Two or three times per week complete a cardiovascular workout for the duration of 20 to 30 minutes. Look to maintain an intensity of 65 to 80% maximum heart rate (MHR) (220 minus age, e.g. 220 55 years old = 165 MHR), with a focus on quality breathing towards the end of your session- in the nose and out the mouth. Various equipment can be utilised such as bike, cross trainer, rowing machine or stepper, alternately you can achieve great results via jogging http://www.teameaglesstore.com/Youth-Ro … te-Jersey/ , swimming or power walking.

The anatomical parameters for core stability vary, however its purpose is clear, and specific to the golf swing: The core minimises defunct energy between the ground and the desired performance conclusion, and reduces the incidence of lower back injury.

Core training should be completed twice a week, with a set range of 10 to 12. Repetition volume will depend on your level of fitness. It is important to remember that the back muscles are worked equally to the abdominal muscles. Exercises ideally suited to a golfer are: Swiss ball crunches, kneeling on Swiss ball (even to the stage of standing and swinging a golf club) http://www.teameaglesstore.com/Youth-Re … te-Jersey/ , medicine ball rotations, prone hold and back extensions.

Flexibility- Range of Movement
Flexibility is an important variable of fitness specific to golf, with the body requiring a range of movement that it is not usually accustomed to in everyday life.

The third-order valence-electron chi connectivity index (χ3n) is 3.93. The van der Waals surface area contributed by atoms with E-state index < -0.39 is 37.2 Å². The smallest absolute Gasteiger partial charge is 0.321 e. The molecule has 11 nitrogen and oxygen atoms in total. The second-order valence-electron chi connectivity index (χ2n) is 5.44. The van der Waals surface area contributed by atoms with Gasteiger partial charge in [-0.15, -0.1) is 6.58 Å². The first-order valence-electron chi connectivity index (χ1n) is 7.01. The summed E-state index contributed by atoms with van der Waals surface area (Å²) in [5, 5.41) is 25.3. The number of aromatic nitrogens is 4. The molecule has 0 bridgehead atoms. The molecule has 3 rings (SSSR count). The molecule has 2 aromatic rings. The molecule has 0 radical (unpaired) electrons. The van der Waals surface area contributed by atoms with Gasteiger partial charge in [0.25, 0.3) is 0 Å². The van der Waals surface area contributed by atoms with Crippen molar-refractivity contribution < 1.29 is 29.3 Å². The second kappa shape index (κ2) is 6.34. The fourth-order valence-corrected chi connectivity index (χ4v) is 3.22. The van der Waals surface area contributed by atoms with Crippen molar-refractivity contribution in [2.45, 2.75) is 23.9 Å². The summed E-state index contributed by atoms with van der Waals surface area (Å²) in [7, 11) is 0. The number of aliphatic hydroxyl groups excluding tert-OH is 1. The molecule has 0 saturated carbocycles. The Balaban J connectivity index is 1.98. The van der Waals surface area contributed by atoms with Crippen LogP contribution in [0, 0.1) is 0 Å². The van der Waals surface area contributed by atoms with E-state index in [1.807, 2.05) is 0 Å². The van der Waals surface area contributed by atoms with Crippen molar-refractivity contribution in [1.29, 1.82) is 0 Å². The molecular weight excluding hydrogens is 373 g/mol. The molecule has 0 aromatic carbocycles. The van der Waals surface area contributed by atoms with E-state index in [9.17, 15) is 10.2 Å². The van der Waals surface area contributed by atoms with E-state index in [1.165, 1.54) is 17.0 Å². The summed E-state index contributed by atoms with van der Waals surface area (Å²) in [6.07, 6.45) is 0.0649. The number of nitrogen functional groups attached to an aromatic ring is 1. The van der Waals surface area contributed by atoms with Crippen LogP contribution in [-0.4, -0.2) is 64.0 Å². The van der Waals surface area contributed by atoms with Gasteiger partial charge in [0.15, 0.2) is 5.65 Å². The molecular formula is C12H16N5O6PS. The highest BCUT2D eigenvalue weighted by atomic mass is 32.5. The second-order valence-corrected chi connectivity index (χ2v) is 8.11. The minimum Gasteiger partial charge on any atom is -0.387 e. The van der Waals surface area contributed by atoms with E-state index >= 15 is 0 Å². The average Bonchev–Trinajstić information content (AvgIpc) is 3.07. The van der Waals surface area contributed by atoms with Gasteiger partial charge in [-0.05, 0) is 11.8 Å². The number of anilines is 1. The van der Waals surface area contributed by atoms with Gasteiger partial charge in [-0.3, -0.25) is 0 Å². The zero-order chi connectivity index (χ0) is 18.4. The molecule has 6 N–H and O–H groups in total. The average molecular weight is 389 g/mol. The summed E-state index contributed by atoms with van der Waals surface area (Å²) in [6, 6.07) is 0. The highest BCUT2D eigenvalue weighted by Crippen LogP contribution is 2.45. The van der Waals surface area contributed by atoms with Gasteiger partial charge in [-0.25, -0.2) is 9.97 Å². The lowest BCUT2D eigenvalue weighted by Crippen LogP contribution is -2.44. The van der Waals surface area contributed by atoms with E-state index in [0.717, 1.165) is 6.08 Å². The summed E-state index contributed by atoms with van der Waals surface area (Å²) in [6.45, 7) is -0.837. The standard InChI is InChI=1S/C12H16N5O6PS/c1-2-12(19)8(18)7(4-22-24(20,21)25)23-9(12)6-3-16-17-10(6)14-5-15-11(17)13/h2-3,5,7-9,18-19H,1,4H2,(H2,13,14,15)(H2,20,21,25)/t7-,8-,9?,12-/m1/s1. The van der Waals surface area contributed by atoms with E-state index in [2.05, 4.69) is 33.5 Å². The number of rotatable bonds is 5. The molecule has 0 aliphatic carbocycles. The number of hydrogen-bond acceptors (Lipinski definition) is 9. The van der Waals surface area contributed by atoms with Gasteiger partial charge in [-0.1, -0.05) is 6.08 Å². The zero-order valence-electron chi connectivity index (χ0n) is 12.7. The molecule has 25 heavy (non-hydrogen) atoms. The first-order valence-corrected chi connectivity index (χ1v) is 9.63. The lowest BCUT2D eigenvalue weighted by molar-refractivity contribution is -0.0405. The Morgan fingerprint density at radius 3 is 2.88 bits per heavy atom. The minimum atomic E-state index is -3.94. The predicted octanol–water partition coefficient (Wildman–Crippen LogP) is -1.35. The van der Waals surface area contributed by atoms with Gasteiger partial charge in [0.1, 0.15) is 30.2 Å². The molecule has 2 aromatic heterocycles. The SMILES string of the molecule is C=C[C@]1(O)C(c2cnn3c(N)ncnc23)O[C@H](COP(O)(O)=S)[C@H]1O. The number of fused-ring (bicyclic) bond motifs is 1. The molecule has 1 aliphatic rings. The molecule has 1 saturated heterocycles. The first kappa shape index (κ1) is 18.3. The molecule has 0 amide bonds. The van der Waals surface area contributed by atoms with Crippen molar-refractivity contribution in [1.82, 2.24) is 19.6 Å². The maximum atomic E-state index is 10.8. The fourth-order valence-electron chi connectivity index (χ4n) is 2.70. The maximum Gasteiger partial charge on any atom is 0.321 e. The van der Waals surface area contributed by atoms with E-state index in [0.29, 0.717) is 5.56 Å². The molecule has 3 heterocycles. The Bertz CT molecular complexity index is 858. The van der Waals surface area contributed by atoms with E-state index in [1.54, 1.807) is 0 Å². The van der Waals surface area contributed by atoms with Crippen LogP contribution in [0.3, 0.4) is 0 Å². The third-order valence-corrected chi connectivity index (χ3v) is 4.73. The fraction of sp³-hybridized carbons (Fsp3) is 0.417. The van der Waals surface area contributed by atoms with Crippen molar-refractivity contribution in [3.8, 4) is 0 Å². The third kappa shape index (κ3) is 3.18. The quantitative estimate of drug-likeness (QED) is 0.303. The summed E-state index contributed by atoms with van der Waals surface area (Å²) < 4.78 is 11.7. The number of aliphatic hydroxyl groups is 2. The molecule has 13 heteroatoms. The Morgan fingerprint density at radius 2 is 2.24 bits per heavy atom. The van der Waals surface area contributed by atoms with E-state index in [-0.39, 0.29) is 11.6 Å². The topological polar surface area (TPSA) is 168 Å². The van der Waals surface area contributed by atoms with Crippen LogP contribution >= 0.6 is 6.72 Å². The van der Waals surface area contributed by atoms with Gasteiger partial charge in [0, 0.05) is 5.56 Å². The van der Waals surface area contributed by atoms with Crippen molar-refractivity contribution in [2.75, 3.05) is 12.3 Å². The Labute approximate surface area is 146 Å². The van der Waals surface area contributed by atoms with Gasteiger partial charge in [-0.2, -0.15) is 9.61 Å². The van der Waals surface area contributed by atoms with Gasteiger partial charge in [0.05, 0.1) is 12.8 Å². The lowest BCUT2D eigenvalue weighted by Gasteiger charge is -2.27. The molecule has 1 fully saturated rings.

Complete 20 minutes of static stretching (holding is position for 20 to 30 seconds) after each fitness session, golf practice session and round of golf. Tight hamstrings can cause an imbalance that strains your lower back, so try to stretch this area in every session. Other areas to focus on are the hips, lower and upper back http://www.teameaglesstore.com/Youth-Ra … te-Jersey/ , chest and shoulders.

Cross Training
Boxing provides golfers with a workout that has many benefits specific for their sport. Boxing requires the use of a fast hip movement, fast hands and development of co-ordination through neurally complex movements; all qualities of a good golf swing. The golf swing is an unnatural movement for the body, and the increased athletic benefits gained from boxing will enhance the ability to learn and process effective golf swing techniques.

Boxing is highly used as a cross training discipline by female world number one Annika Sorenstam.

Warm Up
This is an area of misconception for many golfers. Many see static stretching (which is ideally completed at the end of round or session to relax muscles and aid recovery) as the main form of golf warm up, whereas in fact dynamic stretching is what will get the body ready for activity. Dynamic stretching is a continuos range of movement at moderate to fast speeds, with your MHR rising up to 60-70%. Arm circles, shoulder rotations http://www.teameaglesstore.com/Youth-No … te-Jersey/ , calve raises and walking lunges are all forms of dynamic stretching. Jump rope is also an ideal form of warm up. Static stretches can be used to compliment a warm up, however not be done exclusively.

Use these basic principles to design your golf specific exercise program. To take your game a step further seek advice and guidance from a personal trainer who has a golf specific back ground.